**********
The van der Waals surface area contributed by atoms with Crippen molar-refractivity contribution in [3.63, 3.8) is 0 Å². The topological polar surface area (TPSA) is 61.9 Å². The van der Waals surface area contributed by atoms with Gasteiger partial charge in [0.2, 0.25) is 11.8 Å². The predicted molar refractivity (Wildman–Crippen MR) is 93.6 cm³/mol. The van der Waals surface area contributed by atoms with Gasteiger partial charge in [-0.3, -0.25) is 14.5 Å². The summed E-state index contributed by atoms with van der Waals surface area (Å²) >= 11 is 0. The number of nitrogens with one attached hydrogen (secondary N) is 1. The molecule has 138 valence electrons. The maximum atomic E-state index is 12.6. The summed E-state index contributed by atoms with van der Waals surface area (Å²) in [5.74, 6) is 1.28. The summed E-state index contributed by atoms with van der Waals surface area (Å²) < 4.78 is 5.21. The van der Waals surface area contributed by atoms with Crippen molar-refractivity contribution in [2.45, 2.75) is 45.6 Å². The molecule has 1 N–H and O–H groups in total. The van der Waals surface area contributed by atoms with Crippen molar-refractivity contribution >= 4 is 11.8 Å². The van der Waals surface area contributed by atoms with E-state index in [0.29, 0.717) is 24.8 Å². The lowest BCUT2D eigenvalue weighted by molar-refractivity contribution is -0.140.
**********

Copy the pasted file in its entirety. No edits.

The van der Waals surface area contributed by atoms with Crippen molar-refractivity contribution in [3.63, 3.8) is 0 Å². The topological polar surface area (TPSA) is 61.9 Å². The van der Waals surface area contributed by atoms with Gasteiger partial charge in [0.2, 0.25) is 11.8 Å². The predicted molar refractivity (Wildman–Crippen MR) is 93.6 cm³/mol. The van der Waals surface area contributed by atoms with Gasteiger partial charge in [-0.3, -0.25) is 14.5 Å². The summed E-state index contributed by atoms with van der Waals surface area (Å²) >= 11 is 0. The number of nitrogens with one attached hydrogen (secondary N) is 1. The molecule has 138 valence electrons. The maximum atomic E-state index is 12.6. The summed E-state index contributed by atoms with van der Waals surface area (Å²) in [5.74, 6) is 1.28. The summed E-state index contributed by atoms with van der Waals surface area (Å²) < 4.78 is 5.21. The van der Waals surface area contributed by atoms with Crippen molar-refractivity contribution in [2.45, 2.75) is 45.6 Å². The molecule has 1 N–H and O–H groups in total. The van der Waals surface area contributed by atoms with Crippen molar-refractivity contribution >= 4 is 11.8 Å². The van der Waals surface area contributed by atoms with E-state index in [0.29, 0.717) is 24.8 Å². The lowest BCUT2D eigenvalue weighted by molar-refractivity contribution is -0.140.